American Heritage® Dictionary of the English Language, Fourth Edition
- prep. In a direction toward so as to reach: went to the city.
- prep. Towards: turned to me.
- prep. Reaching as far as: The ocean water was clear all the way to the bottom.
- prep. To the extent or degree of: loved him to distraction.
- prep. With the resultant condition of: nursed her back to health.
- prep. Toward a given state: helping minority women to economic equality.
- prep. In contact with; against: their faces pressed to the windows.
- prep. In front of: stood face to face.
- prep. Used to indicate appropriation or possession: looked for the top to the jar.
- prep. Concerning; regarding: waiting for an answer to my letter.
- prep. In a particular relationship with: The brook runs parallel to the road.
- prep. As an accompaniment or a complement of: danced to the tune.
- prep. Composing; constituting: two cups to a pint.
- prep. In accord with: job responsibilities suited to her abilities.
- prep. As compared with: a book superior to his others.
- prep. Before: The time is ten to five.
- prep. Up till; until: worked from nine to five.
- prep. For the purpose of: went out to lunch.
- prep. In honor of: a toast to the queen.
- prep. Used before a verb to indicate the infinitive: I'd like to go.
- prep. Used alone when the infinitive is understood: Go if you want to.
- prep. Used to indicate the relationship of a verb with its complement: refer to a dictionary; refer me to a dictionary.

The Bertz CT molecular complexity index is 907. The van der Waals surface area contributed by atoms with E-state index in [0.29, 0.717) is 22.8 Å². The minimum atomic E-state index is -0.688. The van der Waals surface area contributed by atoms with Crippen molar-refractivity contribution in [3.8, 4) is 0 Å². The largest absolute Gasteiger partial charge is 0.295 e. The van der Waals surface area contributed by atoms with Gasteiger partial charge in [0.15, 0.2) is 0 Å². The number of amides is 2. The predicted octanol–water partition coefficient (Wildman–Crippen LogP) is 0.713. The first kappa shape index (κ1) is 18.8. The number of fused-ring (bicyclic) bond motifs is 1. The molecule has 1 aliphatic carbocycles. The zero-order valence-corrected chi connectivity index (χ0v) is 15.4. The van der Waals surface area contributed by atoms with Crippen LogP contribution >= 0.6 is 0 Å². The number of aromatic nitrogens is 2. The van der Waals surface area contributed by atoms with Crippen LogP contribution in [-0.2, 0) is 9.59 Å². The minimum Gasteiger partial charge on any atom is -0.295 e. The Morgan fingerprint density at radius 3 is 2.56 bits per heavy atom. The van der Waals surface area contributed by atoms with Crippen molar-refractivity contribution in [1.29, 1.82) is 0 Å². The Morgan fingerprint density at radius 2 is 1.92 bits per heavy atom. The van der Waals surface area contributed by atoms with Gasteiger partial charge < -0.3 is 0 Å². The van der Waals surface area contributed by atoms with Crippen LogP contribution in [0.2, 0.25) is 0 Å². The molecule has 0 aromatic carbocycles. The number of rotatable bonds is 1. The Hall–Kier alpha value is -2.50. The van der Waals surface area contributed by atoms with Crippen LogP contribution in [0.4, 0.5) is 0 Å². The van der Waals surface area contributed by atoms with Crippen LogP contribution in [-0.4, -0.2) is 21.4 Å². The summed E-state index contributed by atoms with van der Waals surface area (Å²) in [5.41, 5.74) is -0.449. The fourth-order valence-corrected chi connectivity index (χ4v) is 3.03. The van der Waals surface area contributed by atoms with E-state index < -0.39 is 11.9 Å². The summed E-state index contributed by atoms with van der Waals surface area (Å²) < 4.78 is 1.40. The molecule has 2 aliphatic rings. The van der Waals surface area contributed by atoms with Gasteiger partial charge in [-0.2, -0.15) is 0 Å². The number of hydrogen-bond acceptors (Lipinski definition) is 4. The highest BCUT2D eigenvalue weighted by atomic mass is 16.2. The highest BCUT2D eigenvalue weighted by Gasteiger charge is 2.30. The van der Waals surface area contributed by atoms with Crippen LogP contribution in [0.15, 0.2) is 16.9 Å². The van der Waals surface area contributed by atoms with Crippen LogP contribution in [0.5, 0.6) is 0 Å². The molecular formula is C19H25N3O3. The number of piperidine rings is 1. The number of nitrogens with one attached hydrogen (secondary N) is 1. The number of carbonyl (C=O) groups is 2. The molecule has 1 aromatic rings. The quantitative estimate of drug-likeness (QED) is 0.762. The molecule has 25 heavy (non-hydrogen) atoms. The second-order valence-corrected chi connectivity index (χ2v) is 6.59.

- prep. Used with a reflexive pronoun to indicate exclusivity or separateness: had the plane to ourselves.
- adv. In one direction; toward a person or thing: owls with feathers wrong end to.
- adv. Into a shut or closed position: pushed the door to.
- adv. Into a state of consciousness: The patient came to.
- adv. Into a state of action or attentiveness: sat down for lunch and fell to.
- adv. Nautical Into the wind.
Century Dictionary and Cyclopedia
- A word used to express the relation of direction or tendency, with many modified and related senses.
- In the direction of; unto; toward: indicating direction or motion toward a place, point, goal, state, condition, or position, or toward something to be done or to be treated: opposed to from.
- As far as: indicating a point or limit reached or to be reached in space, time, or degree; expressing extent of continuance, or proceeding, or degree of comprehension, or inclusion.